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Let’s talk about enrolling into Medicare and your COBRA
coverage. What is COBRA? COBRA is a federal law that allows you as an employee, or your spouse to keep your group health insurance for between 18 and 36 months after you leave your job or lose coverage. You must also pay the full cost of the premium.
If you or your spouse is on COBRA when you turn 65, you must switch to Medicare or face the late enrollment penalty. But COBRA can still function as the main insurance if you have a younger spouse. You can also keep parts of your COBRA plan that Medicare does not cover, such as your prescription, dental, vision or hearing coverage.
Whether you can have both, COBRA and Medicare depends on which you have first, Medicare based on your age or on disability,
If you already have COBRA when you enroll in Medicare, your COBRA coverage typically ends on the date you enroll in Medicare. If you have COBRA before you become Medicare-eligible, you should enroll in Part B immediately.
Why might you ask? It’s because you are not entitled to a Special Enrollment Period when your COBRA coverage ends. However, your spouse and dependents may keep COBRA for up to 36 months, regardless of whether you enroll in Medicare during that time.
You may also be able to keep COBRA coverage once you get Medicare for services that Medicare does not cover. For example, if you have COBRA dental insurance, the insurance company that provides your COBRA coverage may allow you to drop your medical coverage but keep paying a premium for the dental coverage for as long as you are entitled to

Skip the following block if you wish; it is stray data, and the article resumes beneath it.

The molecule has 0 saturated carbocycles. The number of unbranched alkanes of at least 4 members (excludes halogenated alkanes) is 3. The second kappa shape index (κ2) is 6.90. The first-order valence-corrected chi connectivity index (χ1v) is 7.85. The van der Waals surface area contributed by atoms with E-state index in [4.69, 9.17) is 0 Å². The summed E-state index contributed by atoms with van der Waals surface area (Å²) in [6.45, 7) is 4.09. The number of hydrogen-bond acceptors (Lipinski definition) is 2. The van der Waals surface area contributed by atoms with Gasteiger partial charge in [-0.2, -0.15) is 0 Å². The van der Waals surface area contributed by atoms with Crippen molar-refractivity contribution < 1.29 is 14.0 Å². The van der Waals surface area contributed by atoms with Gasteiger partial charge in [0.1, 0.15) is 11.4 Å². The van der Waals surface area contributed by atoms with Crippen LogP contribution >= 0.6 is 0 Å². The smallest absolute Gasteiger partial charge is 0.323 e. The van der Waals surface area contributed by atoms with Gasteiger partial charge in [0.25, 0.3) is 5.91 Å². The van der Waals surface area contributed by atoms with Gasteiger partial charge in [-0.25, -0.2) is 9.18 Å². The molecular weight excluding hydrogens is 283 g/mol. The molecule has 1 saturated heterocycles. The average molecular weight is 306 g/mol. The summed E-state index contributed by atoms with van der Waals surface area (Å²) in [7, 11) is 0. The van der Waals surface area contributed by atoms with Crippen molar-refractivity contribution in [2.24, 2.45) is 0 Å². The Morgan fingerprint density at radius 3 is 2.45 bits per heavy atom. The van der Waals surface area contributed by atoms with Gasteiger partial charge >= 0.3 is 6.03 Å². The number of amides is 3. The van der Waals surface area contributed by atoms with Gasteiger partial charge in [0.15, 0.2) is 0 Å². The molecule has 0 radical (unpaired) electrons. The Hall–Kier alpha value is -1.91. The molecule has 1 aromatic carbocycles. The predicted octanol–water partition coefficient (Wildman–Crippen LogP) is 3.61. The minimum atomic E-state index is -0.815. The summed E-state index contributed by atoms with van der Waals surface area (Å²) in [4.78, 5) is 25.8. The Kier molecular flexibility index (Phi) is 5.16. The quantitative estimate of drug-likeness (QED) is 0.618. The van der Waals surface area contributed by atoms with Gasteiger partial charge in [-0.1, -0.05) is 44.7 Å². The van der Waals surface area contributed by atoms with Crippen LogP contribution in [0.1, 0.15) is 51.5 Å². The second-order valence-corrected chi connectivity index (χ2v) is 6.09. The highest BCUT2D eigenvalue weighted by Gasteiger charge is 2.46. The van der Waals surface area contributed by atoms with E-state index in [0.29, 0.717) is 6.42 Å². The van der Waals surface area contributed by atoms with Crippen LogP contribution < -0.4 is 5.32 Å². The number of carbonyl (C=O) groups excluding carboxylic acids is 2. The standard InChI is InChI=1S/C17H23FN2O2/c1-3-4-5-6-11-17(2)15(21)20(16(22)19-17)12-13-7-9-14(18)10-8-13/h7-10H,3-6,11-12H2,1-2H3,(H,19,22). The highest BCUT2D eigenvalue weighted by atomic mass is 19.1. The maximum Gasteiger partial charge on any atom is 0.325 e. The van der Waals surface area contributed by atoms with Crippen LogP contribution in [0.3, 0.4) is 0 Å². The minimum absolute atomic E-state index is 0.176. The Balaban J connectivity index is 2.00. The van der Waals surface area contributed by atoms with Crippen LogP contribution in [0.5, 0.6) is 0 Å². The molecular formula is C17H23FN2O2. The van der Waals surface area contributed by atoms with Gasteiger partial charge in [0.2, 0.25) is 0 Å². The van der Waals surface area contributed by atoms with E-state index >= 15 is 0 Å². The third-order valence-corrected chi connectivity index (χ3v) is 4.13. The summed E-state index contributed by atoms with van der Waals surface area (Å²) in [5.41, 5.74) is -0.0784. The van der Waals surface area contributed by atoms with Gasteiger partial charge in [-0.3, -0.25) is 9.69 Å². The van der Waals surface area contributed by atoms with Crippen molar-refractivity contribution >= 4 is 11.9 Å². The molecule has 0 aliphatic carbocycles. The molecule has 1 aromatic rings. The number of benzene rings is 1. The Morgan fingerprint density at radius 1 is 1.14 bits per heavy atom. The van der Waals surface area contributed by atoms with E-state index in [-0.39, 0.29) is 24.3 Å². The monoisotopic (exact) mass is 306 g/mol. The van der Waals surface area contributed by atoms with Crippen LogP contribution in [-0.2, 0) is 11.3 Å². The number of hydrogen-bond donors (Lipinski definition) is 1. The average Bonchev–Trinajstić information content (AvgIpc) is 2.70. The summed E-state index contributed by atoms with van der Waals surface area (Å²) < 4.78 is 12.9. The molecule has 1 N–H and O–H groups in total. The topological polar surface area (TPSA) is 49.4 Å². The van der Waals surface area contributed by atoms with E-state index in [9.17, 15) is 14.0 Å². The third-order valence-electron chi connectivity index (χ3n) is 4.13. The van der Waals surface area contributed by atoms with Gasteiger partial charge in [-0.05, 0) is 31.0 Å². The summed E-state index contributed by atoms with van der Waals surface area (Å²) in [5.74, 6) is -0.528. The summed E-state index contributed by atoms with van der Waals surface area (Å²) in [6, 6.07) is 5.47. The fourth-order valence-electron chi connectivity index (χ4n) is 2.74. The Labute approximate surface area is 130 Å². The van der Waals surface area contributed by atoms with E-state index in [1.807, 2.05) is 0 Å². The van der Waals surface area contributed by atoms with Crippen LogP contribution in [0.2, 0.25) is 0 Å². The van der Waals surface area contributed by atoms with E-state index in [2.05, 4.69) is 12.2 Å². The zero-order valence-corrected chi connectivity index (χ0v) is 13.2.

If you already have Medicare when you become eligible for COBRA, you must be allowed to enroll in COBRA. Medicare acts as the primary payer and COBRA as the secondary payer, so you should stay enrolled in Medicare Part B. You may wish to take COBRA if you have very high medical expenses and your COBRA plan offers you extra benefits, like a prescription drug, dental or vision benefits.
If you have any questions about what I have said about your COBRA coverage or even about co-pays, deductibles, or coinsurance, we will be happy to explain that to you if you give us a call.
Additional needed and relevant information about your private Medicare:
Plan F versus Plan G:
Medicare Plan G:
Medicare Plan N: